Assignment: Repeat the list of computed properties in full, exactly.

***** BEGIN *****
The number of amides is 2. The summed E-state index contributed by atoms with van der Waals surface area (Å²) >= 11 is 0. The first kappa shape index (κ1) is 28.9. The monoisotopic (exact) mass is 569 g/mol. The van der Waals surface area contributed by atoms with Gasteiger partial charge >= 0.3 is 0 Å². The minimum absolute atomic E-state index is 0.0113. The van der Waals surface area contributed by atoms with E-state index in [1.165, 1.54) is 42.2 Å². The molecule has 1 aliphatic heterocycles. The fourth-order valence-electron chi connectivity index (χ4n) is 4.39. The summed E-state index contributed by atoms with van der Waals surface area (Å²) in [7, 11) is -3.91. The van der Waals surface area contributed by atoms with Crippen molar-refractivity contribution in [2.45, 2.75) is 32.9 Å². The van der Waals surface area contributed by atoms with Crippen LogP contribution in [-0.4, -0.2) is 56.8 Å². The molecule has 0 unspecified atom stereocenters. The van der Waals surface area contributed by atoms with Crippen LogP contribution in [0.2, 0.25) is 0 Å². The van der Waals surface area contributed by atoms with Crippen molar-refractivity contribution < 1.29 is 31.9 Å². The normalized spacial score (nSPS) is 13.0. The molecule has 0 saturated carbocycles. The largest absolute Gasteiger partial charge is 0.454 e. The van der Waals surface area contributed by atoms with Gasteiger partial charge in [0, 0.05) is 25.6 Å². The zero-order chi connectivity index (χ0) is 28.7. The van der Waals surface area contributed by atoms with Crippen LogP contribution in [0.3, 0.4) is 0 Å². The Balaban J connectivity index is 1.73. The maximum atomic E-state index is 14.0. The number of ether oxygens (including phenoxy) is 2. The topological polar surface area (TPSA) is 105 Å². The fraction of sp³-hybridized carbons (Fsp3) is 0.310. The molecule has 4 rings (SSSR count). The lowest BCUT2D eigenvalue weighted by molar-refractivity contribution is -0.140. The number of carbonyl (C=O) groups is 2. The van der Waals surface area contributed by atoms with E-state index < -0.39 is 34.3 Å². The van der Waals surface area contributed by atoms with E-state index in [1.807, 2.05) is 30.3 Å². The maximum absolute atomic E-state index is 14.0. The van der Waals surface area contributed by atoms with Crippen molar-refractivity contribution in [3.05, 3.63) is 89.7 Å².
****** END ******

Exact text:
The number of amides is 2. The summed E-state index contributed by atoms with van der Waals surface area (Å²) >= 11 is 0. The first kappa shape index (κ1) is 28.9. The monoisotopic (exact) mass is 569 g/mol. The van der Waals surface area contributed by atoms with Gasteiger partial charge >= 0.3 is 0 Å². The minimum absolute atomic E-state index is 0.0113. The van der Waals surface area contributed by atoms with E-state index in [1.165, 1.54) is 42.2 Å². The molecule has 1 aliphatic heterocycles. The fourth-order valence-electron chi connectivity index (χ4n) is 4.39. The summed E-state index contributed by atoms with van der Waals surface area (Å²) in [7, 11) is -3.91. The van der Waals surface area contributed by atoms with Crippen molar-refractivity contribution in [2.45, 2.75) is 32.9 Å². The van der Waals surface area contributed by atoms with Crippen LogP contribution in [-0.4, -0.2) is 56.8 Å². The molecule has 0 unspecified atom stereocenters. The van der Waals surface area contributed by atoms with Crippen LogP contribution in [0.2, 0.25) is 0 Å². The van der Waals surface area contributed by atoms with Crippen molar-refractivity contribution < 1.29 is 31.9 Å². The normalized spacial score (nSPS) is 13.0. The molecule has 0 saturated carbocycles. The largest absolute Gasteiger partial charge is 0.454 e. The van der Waals surface area contributed by atoms with Gasteiger partial charge in [0, 0.05) is 25.6 Å². The zero-order chi connectivity index (χ0) is 28.7. The van der Waals surface area contributed by atoms with Crippen LogP contribution in [0.3, 0.4) is 0 Å². The Balaban J connectivity index is 1.73. The maximum atomic E-state index is 14.0. The number of ether oxygens (including phenoxy) is 2. The topological polar surface area (TPSA) is 105 Å². The fraction of sp³-hybridized carbons (Fsp3) is 0.310. The molecule has 4 rings (SSSR count). The lowest BCUT2D eigenvalue weighted by molar-refractivity contribution is -0.140. The number of carbonyl (C=O) groups is 2. The van der Waals surface area contributed by atoms with E-state index < -0.39 is 34.3 Å². The van der Waals surface area contributed by atoms with E-state index in [1.807, 2.05) is 30.3 Å². The maximum absolute atomic E-state index is 14.0. The van der Waals surface area contributed by atoms with Crippen molar-refractivity contribution in [3.05, 3.63) is 89.7 Å².